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Femme couchée à la mèche blonde
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About the item

Femme couchée à la mèche blonde is one of Picasso’s most monumental depictions of his muse Marie-Thérèse Walter, and is one of only a few canvases of this large format executed in 1932. Picasso met Marie-Thérèse (fig. 1) in January 1927, when she was seventeen. With the words "I am Picasso. You and I are going to do great things together", the forty-six year old artist introduced himself to the young woman, who would soon become his mistress and muse for more than a decade. Many years later Marie-Thérèse recalled the circumstances of their sudden first encounter: " I knew nothing – neither about life nor about Picasso. Nothing. I had been shopping at Galeries Lafayette and Picasso saw me coming out of the Metro" (quoted in L. Levy, Picasso, London, 1991, p. 88).\n\nPicasso was instantly captivated by the youthful, unpredictable spirit of Marie-Thérèse, as well as by her voluptuous physique. The sense of newly-found freedom following his increasingly turbulent relationship with his wife Olga, and the sensual and erotically charged love for his new mistress, resulted in a large number of oils, sculptures and drawings which culminated in a series of masterpieces painted in 1932 (figs. 3 & 4). As John Golding observed: "1932 saw a marked change in Picasso’s art, not so much stylistic as in terms of mood and of sexual imagery... Marie-Thérèse’s full, passive, golden beauty was to preside over Picasso’s art for the next four years, most typically she is seen in what appears to be a dreamless sleep... Everywhere there are symbols of growth and fertility" (J. Golding, Picasso in Retrospect, New York and Washington, 1973, pp. 110-11).\n\nIn June 1930 Picasso acquired the Château de Boisgeloup, seventy kilometres from Paris, which became a refuge for the artist and his muse. Its stables were converted into a sculpture studio, where Picasso increasingly devoted his time and creative energy to sculpture, including a number of plaster busts and reclining nude portraits of Marie-Thérèse. The influence of this medium is visible in the present work in the monumental, sculptural force with which the female body is portrayed. At the same time, the psychological state of the sleeping woman resonates in the soft modelling of the figure, creating an atmosphere of reverie and carefree abandon. Seeking to convey his erotic desire, Picasso generates morphological permutations and distortions of the female anatomy. Abandoning any attempt at naturalism, he creates a figure composed of biomorphic forms, a technique that developed from his earlier, Surrealist works (fig. 2).\n\nThe soft, pale skin, blonde hair and characteristic profile of Marie-Thérèse are all recognisable in the present work. Françoise Gilot, who became Picasso’s companion in the late 1930s, evoked Marie-Thérèse’s features: "I found Marie-Thérèse fascinating to look at. I could see that she was certainly the woman who had inspired Pablo plastically more than any other. She had a very arresting face with a Grecian profile. The whole series of portraits of blonde women Pablo painted between 1927 and 1935 are almost exact replicas of her... She was very athletic, she had that high-colour look of glowing good health one sees often in Swedish women. Her forms were handsomely sculptural, with a fullness of volume and a purity of line that gave her body and her face an extraordinary perfection" (F. Gilot and C. Lake, Life with Picasso, New York, 1964, pp. 241-242).\n\nFig. 1, Pablo Picasso, Photograph of Marie-Thérèse Walter, 1929\nFig. 2, Pablo Picasso, Nu couché, 1932, oil on canvas, Musée National d’Art Moderne, Paris\nFig. 3, Pablo Picasso, Nu couché aux fleurs, 1932, oil on canvas, The Metropolitan Museum of Art, New York\nFig. 4, Pablo Picasso, Figures au bord de la mer, 1931, oil on canvas, Musée Picasso, Paris\nSigned Picasso (upper left); dated 21 Decembre M.CM.XXXII on the stretcher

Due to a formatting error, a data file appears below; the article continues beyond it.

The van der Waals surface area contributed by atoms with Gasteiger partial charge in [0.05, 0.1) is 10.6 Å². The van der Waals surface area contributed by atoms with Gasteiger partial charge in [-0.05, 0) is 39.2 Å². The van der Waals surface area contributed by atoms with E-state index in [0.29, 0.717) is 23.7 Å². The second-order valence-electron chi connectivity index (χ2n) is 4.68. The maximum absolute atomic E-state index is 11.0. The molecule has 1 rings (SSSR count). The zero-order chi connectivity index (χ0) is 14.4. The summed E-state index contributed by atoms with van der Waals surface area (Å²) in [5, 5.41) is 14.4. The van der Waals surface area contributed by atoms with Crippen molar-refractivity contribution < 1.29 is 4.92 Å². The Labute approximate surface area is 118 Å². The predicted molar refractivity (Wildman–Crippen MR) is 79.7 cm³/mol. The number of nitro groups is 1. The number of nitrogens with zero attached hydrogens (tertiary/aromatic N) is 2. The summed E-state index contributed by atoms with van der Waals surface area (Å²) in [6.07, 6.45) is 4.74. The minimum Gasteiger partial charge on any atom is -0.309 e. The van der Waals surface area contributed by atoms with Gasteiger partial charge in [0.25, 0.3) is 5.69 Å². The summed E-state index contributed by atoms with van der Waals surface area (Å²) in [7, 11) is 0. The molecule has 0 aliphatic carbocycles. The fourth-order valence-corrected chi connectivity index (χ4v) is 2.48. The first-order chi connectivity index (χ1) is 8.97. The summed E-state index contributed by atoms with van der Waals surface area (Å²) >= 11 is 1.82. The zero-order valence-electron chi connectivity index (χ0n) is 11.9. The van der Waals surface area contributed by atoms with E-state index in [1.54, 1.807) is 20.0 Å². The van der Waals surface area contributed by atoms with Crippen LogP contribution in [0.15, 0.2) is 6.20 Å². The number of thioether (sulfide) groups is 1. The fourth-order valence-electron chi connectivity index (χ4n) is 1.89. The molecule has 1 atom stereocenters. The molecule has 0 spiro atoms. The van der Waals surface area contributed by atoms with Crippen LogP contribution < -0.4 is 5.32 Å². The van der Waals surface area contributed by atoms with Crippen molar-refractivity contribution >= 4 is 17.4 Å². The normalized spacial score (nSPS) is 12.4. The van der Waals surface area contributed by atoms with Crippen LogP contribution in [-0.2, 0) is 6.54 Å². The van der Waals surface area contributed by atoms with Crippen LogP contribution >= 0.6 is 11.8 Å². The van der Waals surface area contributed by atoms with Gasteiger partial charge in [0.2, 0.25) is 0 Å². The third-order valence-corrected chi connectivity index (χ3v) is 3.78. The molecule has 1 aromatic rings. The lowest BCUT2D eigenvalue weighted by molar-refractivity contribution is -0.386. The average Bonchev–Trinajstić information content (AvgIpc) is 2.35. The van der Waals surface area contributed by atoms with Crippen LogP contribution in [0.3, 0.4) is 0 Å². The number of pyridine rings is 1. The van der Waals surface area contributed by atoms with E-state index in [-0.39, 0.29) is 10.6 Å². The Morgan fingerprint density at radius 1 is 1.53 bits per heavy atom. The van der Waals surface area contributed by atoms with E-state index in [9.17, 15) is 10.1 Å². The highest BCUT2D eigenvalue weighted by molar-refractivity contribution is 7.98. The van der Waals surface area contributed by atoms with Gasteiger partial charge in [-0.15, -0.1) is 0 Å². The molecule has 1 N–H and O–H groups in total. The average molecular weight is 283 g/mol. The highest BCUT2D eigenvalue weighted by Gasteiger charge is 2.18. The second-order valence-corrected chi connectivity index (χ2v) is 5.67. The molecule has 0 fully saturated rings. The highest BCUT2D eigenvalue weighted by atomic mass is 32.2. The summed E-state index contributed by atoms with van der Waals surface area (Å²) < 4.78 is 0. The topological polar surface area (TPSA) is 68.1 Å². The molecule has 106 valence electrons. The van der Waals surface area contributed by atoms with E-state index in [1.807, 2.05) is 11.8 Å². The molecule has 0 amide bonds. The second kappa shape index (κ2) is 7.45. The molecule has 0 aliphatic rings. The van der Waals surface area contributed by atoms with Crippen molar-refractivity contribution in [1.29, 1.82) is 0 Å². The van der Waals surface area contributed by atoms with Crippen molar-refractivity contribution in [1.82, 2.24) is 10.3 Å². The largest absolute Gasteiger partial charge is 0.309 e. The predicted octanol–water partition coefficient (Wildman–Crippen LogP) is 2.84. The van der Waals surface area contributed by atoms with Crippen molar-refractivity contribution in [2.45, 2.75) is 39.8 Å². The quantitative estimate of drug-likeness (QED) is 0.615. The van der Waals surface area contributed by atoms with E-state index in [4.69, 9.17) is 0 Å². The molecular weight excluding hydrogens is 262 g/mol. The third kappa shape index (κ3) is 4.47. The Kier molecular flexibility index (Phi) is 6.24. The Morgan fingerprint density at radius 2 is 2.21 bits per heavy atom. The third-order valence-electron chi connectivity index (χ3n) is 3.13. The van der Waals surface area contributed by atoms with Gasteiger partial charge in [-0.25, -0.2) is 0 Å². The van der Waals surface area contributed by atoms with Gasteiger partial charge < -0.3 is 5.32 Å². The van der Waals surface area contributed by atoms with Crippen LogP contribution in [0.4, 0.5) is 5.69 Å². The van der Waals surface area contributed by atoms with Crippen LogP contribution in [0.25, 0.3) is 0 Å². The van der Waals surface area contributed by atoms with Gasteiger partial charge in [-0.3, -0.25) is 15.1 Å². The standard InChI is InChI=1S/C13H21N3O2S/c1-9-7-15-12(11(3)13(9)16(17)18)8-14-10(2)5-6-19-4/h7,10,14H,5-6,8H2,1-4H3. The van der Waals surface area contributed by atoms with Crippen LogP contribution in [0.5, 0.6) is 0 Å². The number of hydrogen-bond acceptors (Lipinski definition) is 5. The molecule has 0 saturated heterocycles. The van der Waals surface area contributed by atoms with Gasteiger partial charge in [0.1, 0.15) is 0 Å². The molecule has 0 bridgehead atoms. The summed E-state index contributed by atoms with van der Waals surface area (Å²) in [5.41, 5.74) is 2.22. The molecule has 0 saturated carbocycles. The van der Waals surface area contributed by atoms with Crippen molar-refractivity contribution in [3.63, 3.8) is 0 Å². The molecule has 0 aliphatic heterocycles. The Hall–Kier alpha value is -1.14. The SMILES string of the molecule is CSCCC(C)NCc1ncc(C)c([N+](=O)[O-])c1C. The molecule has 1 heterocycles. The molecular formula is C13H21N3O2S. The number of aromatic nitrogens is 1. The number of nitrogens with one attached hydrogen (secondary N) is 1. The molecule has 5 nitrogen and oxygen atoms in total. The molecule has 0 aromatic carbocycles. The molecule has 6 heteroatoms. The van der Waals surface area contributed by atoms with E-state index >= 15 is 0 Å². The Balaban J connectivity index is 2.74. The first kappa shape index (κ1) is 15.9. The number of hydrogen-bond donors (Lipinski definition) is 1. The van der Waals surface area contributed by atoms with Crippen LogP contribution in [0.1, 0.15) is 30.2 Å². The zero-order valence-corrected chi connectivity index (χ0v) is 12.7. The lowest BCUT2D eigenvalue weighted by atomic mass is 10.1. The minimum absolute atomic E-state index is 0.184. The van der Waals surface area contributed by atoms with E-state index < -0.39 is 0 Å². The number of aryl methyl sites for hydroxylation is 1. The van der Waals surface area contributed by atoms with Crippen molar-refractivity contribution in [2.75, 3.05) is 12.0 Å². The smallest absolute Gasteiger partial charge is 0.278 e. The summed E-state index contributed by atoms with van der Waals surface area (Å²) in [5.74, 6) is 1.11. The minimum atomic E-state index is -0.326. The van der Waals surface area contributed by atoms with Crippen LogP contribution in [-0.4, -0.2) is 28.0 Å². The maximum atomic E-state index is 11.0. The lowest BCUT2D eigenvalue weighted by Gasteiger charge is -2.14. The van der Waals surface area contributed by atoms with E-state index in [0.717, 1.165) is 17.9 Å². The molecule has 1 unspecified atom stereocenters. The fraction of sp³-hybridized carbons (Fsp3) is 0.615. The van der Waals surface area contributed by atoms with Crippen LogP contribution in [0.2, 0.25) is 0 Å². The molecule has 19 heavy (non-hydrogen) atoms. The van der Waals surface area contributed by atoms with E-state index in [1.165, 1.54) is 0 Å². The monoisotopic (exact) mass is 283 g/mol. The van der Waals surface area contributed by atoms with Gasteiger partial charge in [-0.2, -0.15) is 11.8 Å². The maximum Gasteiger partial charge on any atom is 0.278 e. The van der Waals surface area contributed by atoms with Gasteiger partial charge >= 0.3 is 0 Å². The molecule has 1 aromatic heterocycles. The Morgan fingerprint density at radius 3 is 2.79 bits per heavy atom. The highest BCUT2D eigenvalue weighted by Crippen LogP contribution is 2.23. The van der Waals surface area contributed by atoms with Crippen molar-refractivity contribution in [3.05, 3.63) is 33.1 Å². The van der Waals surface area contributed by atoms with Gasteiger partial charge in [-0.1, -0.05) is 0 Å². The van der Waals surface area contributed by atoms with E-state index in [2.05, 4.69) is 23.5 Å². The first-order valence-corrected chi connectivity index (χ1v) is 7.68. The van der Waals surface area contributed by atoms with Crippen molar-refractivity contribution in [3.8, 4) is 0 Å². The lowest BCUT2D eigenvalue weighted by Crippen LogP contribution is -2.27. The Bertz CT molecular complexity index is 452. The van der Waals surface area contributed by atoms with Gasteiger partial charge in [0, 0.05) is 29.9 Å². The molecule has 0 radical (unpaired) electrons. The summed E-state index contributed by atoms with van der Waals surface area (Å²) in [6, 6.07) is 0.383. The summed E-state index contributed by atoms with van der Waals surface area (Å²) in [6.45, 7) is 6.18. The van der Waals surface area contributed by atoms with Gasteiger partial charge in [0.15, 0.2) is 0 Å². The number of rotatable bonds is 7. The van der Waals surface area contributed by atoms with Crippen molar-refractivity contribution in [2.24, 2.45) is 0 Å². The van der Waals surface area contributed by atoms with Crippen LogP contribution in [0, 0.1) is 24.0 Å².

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medium

Oil on canvas

creator

Pablo Picasso

dimensions

130 by 162cm.

exhibition

New York, Marlborough Gallery Inc. and New York, Saidenberg Gallery Inc., Homage to Picasso for his 90th Birthday, 1971, no. 42, illustrated in the catalogue Basel, Galerie Beyeler, Nudes - Nus - Nackte, 1984, no. 62, illustrated in colour in the catalogue Basel, Galerie Beyeler, Picasso - der Maler und seine Modelle, 1986, no. 15, illustrated in colour in the catalogue

literature

The Picasso Project, Picasso's Paintings, Watercolors, Drawings and Sculpture. Surrealism 1930-1936, San Francisco, 1997, p. 149, no. 32-168, illustrated

provenance

Galerie Louise Leiris, Paris Galerie Beyeler, Basel Meshulam Riklis, New York (Sale: Christie's, New York, 10th May 1994, lot 21) Purchased at the above sale by the previous owner

signedDate

Signed Picasso (upper left); dated 21 Decembre M.CM.XXXII on the stretcher

time_period

Painted on 21st December 1932.

creator_nationality_dates

1881-1973


*Note: The price is not recalculated to the current value. It refers to the actual final price at the time the item was sold.

*Note: The price is not recalculated to the current value. It refers to the actual final price at the time the item was sold.


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